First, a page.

The guidance to the Customer Clearing Rule describes the two situations in which a party to  a cleared derivatives transaction is considered to be a “customer” for the purposes of the Customer Clearing Rule: where the customer is located in the applicable Canadian province and where the derivatives clearing agency or the party providing clearing services to a foreign party is located in a Canadian province. For example, if a derivatives dealer located in Ontario provides clearing services to a foreign party, it would be required to treat the foreign party as a customer. The Canadian Securities Administrators OTC Derivatives Committee (the “Committee”) confirms that a clearing member is not considered to be a customer where it transacts with its derivatives clearing agency.

The Committee expects that, subject to any available exemption, both a clearing member and  a clearing intermediary offering clearing services to a customer will be required to register as a derivatives dealer. CSA Consultation Paper 91-407 – Derivatives:Registration, outlines the recommended business trigger for determining whether a person is in the business of trading in derivatives.

The Customer Clearing Rule does not address the treatment of customer collateral under bankruptcy legislation in Canada, although it does recognize the impact that such legislation may have on the proposed collateral arrangements. At this point,  the Committee addresses the issue through disclosure, requiring a derivatives clearing agency to provide written disclosure to its clearing members about the impact of laws, including bankruptcy and insolvency laws, on the clearing agency’s ability to fully segregate or transfer customer collateral. Clearing members are then required to provide this disclosure to their clearing intermediaries and customers. In addition, clearing members and clearing intermediaries are also required to provide written disclosure to their customers outlining the treatment of excess margin in the event of a default by the member or intermediary. We would suggest that in order to fully protect customer collateral, changes should be made to existing bankruptcy legislation.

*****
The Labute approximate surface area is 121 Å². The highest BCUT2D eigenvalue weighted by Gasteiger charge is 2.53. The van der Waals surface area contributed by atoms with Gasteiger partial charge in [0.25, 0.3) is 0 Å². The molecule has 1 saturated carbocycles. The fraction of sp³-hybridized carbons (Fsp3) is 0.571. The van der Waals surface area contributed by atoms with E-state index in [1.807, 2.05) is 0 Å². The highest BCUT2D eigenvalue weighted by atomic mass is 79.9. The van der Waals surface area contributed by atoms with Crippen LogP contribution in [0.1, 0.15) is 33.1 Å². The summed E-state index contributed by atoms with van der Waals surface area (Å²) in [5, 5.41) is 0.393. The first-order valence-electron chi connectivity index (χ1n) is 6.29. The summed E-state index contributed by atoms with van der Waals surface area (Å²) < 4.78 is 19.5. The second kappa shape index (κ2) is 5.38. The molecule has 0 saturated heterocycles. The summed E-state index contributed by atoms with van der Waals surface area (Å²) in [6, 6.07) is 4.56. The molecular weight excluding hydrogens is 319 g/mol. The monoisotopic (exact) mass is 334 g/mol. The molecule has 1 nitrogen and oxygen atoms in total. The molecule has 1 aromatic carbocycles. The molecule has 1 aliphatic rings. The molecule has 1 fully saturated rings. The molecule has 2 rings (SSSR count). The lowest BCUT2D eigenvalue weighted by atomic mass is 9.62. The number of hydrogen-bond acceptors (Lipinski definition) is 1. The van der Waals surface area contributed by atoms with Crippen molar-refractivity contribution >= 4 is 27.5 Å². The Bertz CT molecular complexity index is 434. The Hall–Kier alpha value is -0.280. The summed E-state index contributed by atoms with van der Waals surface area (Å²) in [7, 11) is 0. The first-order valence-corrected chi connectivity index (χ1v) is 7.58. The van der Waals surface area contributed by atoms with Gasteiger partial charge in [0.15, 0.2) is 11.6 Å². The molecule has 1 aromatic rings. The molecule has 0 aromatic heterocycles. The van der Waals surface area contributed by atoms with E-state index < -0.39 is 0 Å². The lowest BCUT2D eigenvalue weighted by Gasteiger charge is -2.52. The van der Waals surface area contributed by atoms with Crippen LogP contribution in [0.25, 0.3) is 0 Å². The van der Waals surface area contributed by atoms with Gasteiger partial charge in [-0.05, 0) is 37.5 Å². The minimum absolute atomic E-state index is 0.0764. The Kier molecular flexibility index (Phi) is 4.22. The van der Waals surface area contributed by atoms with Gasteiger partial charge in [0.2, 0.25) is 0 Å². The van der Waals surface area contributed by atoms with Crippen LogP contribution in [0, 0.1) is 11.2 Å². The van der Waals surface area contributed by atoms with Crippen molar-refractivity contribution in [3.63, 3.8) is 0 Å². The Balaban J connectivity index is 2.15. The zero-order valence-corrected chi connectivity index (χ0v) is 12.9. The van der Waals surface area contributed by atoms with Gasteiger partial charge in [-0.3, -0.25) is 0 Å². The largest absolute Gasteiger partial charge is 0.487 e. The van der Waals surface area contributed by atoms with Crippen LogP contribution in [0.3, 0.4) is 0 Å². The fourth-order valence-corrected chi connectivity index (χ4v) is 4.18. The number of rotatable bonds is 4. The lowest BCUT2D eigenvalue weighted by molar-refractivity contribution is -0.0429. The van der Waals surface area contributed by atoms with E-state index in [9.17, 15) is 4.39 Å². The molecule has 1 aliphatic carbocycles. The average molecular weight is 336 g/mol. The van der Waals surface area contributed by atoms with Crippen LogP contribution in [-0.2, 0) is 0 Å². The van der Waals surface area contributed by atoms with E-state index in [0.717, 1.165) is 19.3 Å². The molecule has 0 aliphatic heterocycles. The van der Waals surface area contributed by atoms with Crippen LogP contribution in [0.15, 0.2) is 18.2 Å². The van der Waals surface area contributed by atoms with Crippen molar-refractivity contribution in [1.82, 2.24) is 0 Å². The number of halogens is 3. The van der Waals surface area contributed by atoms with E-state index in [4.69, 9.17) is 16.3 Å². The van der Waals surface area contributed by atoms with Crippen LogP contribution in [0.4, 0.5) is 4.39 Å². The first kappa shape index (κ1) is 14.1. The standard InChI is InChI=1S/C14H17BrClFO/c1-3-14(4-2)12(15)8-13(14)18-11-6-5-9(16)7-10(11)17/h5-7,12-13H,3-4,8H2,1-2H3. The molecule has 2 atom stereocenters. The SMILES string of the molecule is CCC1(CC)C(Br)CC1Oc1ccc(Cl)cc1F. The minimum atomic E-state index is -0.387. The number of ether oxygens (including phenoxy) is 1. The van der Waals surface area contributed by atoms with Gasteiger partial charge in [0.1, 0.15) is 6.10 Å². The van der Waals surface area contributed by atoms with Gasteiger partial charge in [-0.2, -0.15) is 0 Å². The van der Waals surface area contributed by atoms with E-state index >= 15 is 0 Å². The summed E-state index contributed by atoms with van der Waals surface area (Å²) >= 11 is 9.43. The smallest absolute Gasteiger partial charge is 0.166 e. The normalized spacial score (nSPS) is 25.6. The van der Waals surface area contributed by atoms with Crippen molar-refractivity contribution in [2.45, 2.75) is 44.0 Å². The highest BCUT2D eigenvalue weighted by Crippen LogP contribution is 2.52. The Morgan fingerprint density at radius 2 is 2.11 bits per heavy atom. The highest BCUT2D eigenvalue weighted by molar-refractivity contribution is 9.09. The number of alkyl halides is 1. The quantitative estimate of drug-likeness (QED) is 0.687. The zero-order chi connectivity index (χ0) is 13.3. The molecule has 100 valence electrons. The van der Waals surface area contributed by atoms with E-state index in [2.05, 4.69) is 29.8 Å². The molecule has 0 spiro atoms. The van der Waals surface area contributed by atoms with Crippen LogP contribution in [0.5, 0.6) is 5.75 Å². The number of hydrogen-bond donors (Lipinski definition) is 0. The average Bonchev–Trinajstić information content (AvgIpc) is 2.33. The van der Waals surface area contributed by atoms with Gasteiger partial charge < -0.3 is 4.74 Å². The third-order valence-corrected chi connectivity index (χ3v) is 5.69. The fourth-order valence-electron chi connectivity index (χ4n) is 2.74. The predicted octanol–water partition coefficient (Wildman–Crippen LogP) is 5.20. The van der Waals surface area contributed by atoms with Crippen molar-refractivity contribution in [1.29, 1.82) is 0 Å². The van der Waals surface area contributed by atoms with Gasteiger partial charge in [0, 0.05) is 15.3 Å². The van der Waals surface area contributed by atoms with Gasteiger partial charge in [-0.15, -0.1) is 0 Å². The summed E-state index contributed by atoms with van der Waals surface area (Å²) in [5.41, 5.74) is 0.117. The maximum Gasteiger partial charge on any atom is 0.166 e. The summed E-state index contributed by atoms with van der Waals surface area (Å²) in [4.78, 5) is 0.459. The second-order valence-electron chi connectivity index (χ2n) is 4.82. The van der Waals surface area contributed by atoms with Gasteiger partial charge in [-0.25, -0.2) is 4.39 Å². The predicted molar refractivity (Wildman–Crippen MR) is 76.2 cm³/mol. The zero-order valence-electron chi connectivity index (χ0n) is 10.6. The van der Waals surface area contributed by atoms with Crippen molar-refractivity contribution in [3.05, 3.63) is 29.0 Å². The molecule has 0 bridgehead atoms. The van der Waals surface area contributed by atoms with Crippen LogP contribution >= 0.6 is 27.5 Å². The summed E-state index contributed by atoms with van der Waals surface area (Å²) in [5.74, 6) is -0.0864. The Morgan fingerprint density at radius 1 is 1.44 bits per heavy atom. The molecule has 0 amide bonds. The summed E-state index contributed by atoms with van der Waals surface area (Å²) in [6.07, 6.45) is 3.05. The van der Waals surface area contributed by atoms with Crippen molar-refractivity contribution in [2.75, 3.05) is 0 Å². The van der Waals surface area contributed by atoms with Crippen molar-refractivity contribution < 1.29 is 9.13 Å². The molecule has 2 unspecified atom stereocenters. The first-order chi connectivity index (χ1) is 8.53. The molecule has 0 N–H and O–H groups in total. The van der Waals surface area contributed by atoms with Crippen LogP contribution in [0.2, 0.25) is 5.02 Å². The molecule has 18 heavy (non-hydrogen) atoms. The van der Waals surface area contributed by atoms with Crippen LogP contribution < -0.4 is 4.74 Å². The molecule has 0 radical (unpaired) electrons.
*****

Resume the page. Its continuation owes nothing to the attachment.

Similarly, the CSA will need to amend the derivative provisions found in National Instrument 81-102 – Mutual Funds to conform to the requirements in both the Central Clearing Rule and the Customer Clearing Rule.

Contact Us

If you have any questions on the Central Clearing Rule or the Customer Clearing Rule, please  contact the authors of this bulletin or any other member of the BLG Derivatives Group. BLG’s Derivatives Group is a multi-disciplinary team of lawyers that cuts across several of our practice groups. The lawyers in BLG’s Derivatives Group  are experienced in negotiating derivatives documentation with sell-side and buy-side market participants around the world. Our clients include financial institutions, investment dealers, futures commission merchants, market intermediaries, securitization conduits and a wide variety of derivative end-users, such as mutual funds, hedge funds, pension funds, other investment vehicles, commodity producers, real estate firms, insurance companies, risk management firms and other corporate end-users. Our advice covers derivative structuring and document negotiation, regulatory compliance, tri-party collateral control practices and close-out issues. We also advise on compliance and registration requirements relating to derivatives in Canada and the United States.


Carol E. Derk

Julie Mansi